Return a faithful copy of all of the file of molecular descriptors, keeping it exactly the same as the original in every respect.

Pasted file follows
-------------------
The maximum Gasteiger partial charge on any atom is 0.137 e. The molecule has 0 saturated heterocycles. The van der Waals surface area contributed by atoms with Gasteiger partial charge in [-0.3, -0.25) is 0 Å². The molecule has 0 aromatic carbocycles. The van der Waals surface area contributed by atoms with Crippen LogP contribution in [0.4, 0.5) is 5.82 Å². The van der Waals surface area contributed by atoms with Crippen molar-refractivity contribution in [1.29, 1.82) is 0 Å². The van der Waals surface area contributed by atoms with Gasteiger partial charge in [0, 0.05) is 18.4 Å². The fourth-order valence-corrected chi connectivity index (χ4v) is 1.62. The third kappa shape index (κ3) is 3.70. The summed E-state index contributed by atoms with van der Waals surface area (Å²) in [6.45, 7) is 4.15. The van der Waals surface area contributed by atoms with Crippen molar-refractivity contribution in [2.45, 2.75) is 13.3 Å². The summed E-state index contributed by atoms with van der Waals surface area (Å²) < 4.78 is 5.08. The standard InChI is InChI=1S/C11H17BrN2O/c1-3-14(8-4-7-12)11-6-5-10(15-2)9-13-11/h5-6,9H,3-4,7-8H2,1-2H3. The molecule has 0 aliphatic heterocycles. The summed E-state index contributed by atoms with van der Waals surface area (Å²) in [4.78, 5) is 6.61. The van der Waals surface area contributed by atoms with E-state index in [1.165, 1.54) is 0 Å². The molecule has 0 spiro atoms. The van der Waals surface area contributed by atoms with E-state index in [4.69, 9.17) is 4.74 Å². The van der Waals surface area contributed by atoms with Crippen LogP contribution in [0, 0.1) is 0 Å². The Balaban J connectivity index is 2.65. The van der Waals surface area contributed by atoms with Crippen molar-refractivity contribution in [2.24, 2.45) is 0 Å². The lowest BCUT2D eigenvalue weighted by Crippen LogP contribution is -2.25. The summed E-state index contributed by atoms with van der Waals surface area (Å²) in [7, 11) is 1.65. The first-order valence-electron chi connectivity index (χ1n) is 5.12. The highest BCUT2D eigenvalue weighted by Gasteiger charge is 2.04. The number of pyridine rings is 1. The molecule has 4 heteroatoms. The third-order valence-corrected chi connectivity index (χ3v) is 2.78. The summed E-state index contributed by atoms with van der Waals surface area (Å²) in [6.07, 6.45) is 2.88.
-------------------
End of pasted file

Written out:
The maximum Gasteiger partial charge on any atom is 0.137 e. The molecule has 0 saturated heterocycles. The van der Waals surface area contributed by atoms with Gasteiger partial charge in [-0.3, -0.25) is 0 Å². The molecule has 0 aromatic carbocycles. The van der Waals surface area contributed by atoms with Crippen LogP contribution in [0.4, 0.5) is 5.82 Å². The van der Waals surface area contributed by atoms with Crippen molar-refractivity contribution in [1.29, 1.82) is 0 Å². The van der Waals surface area contributed by atoms with Gasteiger partial charge in [0, 0.05) is 18.4 Å². The fourth-order valence-corrected chi connectivity index (χ4v) is 1.62. The third kappa shape index (κ3) is 3.70. The summed E-state index contributed by atoms with van der Waals surface area (Å²) in [6.45, 7) is 4.15. The van der Waals surface area contributed by atoms with Crippen molar-refractivity contribution in [2.45, 2.75) is 13.3 Å². The summed E-state index contributed by atoms with van der Waals surface area (Å²) < 4.78 is 5.08. The standard InChI is InChI=1S/C11H17BrN2O/c1-3-14(8-4-7-12)11-6-5-10(15-2)9-13-11/h5-6,9H,3-4,7-8H2,1-2H3. The molecule has 0 aliphatic heterocycles. The summed E-state index contributed by atoms with van der Waals surface area (Å²) in [4.78, 5) is 6.61. The van der Waals surface area contributed by atoms with E-state index in [1.165, 1.54) is 0 Å². The molecule has 0 spiro atoms. The van der Waals surface area contributed by atoms with E-state index in [4.69, 9.17) is 4.74 Å². The van der Waals surface area contributed by atoms with Crippen LogP contribution in [0, 0.1) is 0 Å². The Balaban J connectivity index is 2.65. The van der Waals surface area contributed by atoms with Crippen molar-refractivity contribution in [2.24, 2.45) is 0 Å². The lowest BCUT2D eigenvalue weighted by Crippen LogP contribution is -2.25. The summed E-state index contributed by atoms with van der Waals surface area (Å²) in [7, 11) is 1.65. The first-order valence-electron chi connectivity index (χ1n) is 5.12. The highest BCUT2D eigenvalue weighted by Gasteiger charge is 2.04. The number of pyridine rings is 1. The molecule has 4 heteroatoms. The third-order valence-corrected chi connectivity index (χ3v) is 2.78. The summed E-state index contributed by atoms with van der Waals surface area (Å²) in [6.07, 6.45) is 2.88.